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Return of Bruce’s Beach Could Chart Path for Reparations in California

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A photo of Charles and Willa Bruce stands above a plaque that tells the history of Bruce's Beach
A photo of Charles and Willa Bruce stands above a plaque at Bruce's Beach on April 20, 2021 in Manhattan Beach, California. (PATRICK T. FALLON/AFP via Getty Images)

Prime coastline property in Los Angeles County known as Bruce’s Beach could be returned to descendants of its early 20th century Black owners if a state senate bill approved this week becomes law. In the 1920s, the Manhattan Beach City Council seized the beachfront land from Willa and Charles Bruce, who endured years of brutal harassment by white neighbors and the KKK. Its return could be a model for reparations in the state and comes as California’s new reparations task force convenes. We’ll talk about the history of Bruce’s Beach and its significance amid broader efforts to compensate Black Californians for historical injustices.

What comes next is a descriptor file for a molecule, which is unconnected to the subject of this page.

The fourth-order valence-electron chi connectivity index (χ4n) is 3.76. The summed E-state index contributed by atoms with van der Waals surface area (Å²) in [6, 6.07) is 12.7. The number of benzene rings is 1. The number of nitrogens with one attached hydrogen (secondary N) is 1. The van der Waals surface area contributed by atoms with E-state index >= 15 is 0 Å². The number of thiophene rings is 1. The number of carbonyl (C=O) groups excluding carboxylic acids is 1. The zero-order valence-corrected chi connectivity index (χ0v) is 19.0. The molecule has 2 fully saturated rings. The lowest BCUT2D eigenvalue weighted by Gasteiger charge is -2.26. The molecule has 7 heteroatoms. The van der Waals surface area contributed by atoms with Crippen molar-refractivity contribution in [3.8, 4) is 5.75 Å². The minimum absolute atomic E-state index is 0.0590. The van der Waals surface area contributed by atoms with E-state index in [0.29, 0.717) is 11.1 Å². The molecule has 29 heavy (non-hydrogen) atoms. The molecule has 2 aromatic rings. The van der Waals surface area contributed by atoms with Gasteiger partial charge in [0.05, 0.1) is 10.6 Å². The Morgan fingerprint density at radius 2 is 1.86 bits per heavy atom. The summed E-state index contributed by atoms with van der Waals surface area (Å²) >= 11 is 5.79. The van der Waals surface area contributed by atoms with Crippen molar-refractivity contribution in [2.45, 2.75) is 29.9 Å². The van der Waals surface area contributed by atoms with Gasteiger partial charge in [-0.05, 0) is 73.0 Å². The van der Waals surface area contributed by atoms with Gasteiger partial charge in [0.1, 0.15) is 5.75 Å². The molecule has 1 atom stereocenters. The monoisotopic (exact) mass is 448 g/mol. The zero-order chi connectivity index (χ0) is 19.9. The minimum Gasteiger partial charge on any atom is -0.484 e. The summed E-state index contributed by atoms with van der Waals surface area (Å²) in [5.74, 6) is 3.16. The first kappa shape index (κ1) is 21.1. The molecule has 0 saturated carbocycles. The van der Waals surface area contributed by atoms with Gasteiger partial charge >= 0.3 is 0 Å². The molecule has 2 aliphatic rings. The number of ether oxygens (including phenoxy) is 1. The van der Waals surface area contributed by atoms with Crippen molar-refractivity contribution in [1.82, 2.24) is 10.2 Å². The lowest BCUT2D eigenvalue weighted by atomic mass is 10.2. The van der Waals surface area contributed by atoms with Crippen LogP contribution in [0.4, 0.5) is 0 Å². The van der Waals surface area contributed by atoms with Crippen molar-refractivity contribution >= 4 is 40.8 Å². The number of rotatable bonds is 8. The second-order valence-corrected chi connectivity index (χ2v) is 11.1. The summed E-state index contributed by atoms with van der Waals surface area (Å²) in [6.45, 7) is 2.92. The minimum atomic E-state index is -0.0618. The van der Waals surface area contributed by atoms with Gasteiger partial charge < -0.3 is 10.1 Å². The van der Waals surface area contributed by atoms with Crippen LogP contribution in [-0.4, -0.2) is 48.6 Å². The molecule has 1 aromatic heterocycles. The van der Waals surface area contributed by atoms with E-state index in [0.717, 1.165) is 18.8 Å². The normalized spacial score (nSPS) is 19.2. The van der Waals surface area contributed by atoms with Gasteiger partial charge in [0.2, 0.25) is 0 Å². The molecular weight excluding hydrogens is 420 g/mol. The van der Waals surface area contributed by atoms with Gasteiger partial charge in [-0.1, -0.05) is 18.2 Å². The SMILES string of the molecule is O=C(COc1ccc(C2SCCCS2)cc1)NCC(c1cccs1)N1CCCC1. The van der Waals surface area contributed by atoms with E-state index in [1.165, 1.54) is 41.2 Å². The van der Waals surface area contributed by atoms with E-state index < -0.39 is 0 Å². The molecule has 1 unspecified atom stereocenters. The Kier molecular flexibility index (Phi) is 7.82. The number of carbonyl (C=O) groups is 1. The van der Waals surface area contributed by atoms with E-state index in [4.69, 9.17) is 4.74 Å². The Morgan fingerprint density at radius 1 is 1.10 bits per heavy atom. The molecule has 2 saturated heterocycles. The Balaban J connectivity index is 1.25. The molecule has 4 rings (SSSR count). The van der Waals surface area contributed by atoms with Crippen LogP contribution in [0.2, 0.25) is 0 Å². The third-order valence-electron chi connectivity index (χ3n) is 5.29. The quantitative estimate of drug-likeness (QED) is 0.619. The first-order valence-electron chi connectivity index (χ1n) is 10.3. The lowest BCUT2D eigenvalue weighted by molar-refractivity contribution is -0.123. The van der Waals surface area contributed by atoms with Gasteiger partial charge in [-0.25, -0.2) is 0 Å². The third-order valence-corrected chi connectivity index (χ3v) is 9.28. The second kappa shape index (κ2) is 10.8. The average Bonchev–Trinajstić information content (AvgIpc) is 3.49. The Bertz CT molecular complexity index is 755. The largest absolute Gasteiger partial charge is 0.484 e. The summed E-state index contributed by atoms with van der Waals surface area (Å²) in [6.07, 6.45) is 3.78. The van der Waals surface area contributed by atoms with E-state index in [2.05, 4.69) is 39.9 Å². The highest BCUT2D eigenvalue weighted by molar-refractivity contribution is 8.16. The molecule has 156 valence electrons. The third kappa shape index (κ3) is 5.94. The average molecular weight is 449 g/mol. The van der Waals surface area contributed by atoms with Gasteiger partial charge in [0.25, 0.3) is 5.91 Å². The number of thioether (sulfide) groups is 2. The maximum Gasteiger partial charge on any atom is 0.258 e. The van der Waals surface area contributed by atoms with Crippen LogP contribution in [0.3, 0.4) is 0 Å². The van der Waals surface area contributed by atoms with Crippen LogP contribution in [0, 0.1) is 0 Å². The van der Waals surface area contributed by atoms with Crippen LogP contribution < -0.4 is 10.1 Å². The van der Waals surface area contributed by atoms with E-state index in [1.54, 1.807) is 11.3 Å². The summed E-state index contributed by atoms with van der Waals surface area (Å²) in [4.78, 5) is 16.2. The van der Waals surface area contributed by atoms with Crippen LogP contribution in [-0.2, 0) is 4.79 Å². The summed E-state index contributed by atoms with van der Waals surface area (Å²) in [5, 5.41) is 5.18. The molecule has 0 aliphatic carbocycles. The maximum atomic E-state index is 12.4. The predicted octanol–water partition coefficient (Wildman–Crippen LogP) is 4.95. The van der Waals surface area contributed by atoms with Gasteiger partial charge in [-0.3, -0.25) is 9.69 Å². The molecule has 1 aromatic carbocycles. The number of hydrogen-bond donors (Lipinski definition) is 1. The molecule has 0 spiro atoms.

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Duane Yellow Feather Shepard, a descendant of the Bruce family; clan chief, Pocasset Wampanoag Nation

Steven Bradford, state senator, California Senate District 35; author, Senate Bill 796; chair, California Legislative Black Caucus<br />

Kavon Ward, founder, Justice for Bruce's Beach

Lisa Holder, Los Angeles-based civil rights attorney; Of Counsel, Equal Justice Society; recent appointee; California's reparations task force


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